The Air Force is prepping an older isolation pod system to safely move patients with the COVID-19 illness by air, and it is developing a new one that can be carried aboard C-17, C-130H, and C-130J transports, Air Force Materiel Command and the Air Force Research Laboratory said April 2.
The older system was hurriedly created for the Ebola outbreak of 2014—although never used during the crisis—and the new one is being purpose-built for the task, though with a greater patient capacity. Medical teams are being trained on the older system at Joint Base Charleston, S.C., where the new system also is being tested.
Air Force Materiel Command chief Gen. Arnold Bunch Jr. told Air Force Magazine on March 31 that testing isolation units on C-17s was deemed an “urgent operational need” and one of the top priorities for the test enterprise. Chief of Staff Gen. David Goldfein told reporters during an AFA Mitchell Institute event April 1 that the C-17 has to be modified for the mission so airflow in the plane, which moves from the back to the front of the aircraft, can be reversed for carrying infectious patients, to avoid exposing flight crews to pathogens.
The older pod is called the Transport Isolation System (TIS), and was designed to allow movement by air of infectious patients without endangering aircrews, flightline personnel, or contaminating aircraft. It’s a self-contained travel unit with an airlock that allows medical personnel to enter the unit, don protective gear, treat patients, remove and discard the protective gear, and be decontaminated before leaving the unit.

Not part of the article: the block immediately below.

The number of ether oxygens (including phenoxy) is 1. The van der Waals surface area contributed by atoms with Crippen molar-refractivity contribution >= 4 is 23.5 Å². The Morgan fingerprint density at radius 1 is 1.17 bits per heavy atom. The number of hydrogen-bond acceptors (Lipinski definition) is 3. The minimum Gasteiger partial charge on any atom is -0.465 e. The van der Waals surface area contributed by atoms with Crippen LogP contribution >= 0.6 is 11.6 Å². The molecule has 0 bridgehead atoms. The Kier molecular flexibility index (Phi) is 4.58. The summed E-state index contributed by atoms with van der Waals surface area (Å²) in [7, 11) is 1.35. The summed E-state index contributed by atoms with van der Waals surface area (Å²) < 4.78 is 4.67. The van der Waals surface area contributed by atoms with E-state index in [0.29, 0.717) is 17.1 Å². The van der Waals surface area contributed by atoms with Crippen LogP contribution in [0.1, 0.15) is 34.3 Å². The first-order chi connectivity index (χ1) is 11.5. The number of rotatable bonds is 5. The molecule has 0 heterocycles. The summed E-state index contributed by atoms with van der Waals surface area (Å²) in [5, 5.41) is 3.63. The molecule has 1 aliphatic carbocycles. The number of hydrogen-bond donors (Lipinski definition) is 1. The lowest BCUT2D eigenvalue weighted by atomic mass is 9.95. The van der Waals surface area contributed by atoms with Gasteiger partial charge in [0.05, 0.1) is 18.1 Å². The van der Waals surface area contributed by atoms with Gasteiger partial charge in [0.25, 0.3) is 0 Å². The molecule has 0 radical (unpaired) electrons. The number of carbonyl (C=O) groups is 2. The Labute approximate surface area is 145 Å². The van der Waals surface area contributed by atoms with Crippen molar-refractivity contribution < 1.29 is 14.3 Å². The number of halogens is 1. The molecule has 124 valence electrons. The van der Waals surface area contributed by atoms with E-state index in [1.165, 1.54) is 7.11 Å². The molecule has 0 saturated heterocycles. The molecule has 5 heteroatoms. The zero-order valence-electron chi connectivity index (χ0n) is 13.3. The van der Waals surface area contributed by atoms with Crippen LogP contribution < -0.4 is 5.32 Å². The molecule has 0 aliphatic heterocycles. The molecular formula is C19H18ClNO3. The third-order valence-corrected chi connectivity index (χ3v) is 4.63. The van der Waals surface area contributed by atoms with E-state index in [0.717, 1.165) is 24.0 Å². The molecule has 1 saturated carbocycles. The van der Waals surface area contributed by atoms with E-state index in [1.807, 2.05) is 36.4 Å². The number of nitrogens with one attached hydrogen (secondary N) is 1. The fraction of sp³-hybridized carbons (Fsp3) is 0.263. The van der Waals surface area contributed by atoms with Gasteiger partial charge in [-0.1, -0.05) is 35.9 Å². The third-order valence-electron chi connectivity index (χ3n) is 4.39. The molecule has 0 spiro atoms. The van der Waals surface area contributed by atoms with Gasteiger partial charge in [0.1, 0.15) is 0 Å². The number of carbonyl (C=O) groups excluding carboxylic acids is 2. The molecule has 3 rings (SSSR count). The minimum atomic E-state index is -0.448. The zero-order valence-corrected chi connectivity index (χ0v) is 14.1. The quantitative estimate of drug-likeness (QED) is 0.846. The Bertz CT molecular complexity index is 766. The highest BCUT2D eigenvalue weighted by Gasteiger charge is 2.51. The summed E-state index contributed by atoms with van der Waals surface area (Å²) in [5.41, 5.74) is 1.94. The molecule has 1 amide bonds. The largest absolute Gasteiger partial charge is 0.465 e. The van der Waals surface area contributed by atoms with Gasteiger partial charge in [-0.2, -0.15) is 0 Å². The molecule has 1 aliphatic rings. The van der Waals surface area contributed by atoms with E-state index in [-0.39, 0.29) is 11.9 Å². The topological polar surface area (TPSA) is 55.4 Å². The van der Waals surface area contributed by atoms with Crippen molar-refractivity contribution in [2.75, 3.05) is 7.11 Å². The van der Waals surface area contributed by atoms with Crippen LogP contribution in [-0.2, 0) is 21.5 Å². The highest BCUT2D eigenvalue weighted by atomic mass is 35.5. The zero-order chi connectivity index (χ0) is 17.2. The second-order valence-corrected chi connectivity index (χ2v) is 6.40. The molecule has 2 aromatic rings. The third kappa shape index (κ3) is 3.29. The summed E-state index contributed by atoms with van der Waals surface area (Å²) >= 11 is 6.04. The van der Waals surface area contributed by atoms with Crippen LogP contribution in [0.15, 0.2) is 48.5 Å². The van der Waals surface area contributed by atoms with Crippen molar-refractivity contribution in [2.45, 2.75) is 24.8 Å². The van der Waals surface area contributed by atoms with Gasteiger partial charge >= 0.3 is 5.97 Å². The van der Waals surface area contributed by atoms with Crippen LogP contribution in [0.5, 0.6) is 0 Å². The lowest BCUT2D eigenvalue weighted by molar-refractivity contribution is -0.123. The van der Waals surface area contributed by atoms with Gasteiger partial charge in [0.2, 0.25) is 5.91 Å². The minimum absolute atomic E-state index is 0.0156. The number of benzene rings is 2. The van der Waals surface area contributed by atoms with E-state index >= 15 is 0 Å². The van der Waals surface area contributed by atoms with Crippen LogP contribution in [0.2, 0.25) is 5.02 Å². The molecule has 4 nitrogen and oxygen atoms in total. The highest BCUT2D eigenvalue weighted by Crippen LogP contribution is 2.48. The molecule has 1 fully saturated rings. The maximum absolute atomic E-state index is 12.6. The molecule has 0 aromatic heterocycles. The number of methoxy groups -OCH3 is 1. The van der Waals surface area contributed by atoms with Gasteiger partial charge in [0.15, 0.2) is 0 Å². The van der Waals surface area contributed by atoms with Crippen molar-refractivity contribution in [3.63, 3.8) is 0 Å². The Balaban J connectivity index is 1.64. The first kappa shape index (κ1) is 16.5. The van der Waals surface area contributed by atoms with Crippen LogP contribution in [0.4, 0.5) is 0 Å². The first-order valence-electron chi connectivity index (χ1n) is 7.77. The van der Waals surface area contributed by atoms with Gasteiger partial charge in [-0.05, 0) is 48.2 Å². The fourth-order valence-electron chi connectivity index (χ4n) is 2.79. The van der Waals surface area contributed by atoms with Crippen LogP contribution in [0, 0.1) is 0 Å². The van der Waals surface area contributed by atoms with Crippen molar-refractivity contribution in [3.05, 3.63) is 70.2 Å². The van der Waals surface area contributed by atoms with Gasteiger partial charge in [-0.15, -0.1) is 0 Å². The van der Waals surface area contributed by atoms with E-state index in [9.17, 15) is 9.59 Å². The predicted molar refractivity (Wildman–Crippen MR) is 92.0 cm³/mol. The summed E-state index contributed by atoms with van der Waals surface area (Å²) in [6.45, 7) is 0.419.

A C-17 is able to carry two TIS pods, each of which have capacity for two patients on litters or four that are ambulatory. The TIS units are watertight and have high efficiency particulate air (HEPA) filtration systems, to contain both airborne and non-airborne pathogens. Each unit has the airlock, also called an antechamber, and two isolation modules, each of which sits on a standard 463L aircraft pallet, and allows the same level of care as on any other aeromedical evacuation flight.
An Air Mobility Command spokesman said a number of the TIS units have been deployed to Ramstein AB, Germany.
Training on the TIS at JB Charleston takes three days, and instructs medical crews on how to put on and take off protective gear, how to load and unload patients from the unit and in the unit, simulated in-flight patient care, and on strict adherence to infection control practices. The training also includes a mission planning element.
The AMC spokesman said about two dozen TIS units were built, but a smaller number were kept in ready condition; the number remaining available for use was not immediately available.
The new system, called the Portable Bio-Containment Module, or PBCM, will be “purpose built” for the long-term infectious patient transport mission, the AMC spokesman said, and will have capacity for a minimum of four patients.
An urgent operational need requirement was established in March, he said, and the system will be tested at Charleston over the next few weeks. The new system is intended to be maintained in the inventory and exercised regularly. The Air Force is expected to release details of the PBCM system next week.
Air Force Materiel Command said the PBCM test team is working “in the most expeditious manner possible and with an initial flight test expected in April.”